UK researchers extracted data from The Health Improvement Network database on 344,718 children aged 14 years or less born during 1994 to 2008. Three indicators for epilepsy in children were developed to aid detection of a child diagnosed with epilepsy. Indicator one was a prescription of an antiepileptic drug repeated within a four-month period. Indicator two was a prescription of an antiepileptic drug and plus children with diagnostic codes for epilepsy. Indicator three involved both criteria from indicator two, plus children with recorded symptoms of epilepsy.
Using the most specific indicator, indicator one, cumulative incidence was 33% lower in children born in the period 2003 to 2005 than in children born in the period 1994-1996. Between 2001 and 2008 the decline each year in annual incidence was 4% for indicator one, 6% for indicator two and 9% for indicator three.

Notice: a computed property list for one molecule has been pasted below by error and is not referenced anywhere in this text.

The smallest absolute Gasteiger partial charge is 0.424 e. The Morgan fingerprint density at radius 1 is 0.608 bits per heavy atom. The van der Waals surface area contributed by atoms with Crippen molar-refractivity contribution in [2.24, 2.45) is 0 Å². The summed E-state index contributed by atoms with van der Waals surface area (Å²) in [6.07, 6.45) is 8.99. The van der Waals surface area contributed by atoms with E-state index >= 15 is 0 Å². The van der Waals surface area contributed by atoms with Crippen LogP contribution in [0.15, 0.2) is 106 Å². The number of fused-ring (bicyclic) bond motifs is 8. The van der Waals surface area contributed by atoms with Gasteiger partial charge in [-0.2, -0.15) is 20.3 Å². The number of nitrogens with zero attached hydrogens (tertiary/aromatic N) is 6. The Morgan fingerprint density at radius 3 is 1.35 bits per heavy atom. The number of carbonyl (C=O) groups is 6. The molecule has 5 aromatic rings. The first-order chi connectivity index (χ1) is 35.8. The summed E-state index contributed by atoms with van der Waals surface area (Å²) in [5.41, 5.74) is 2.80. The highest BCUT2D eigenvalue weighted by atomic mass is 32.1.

What does it mean for GPs?
The authors noted a number of factors that may have contributed to these findings, including a possible ‘increasing reluctance by GPs to label a child with epilepsy when the diagnosis is uncertain,’ and an ‘improved specificity in epilepsy diagnosis.’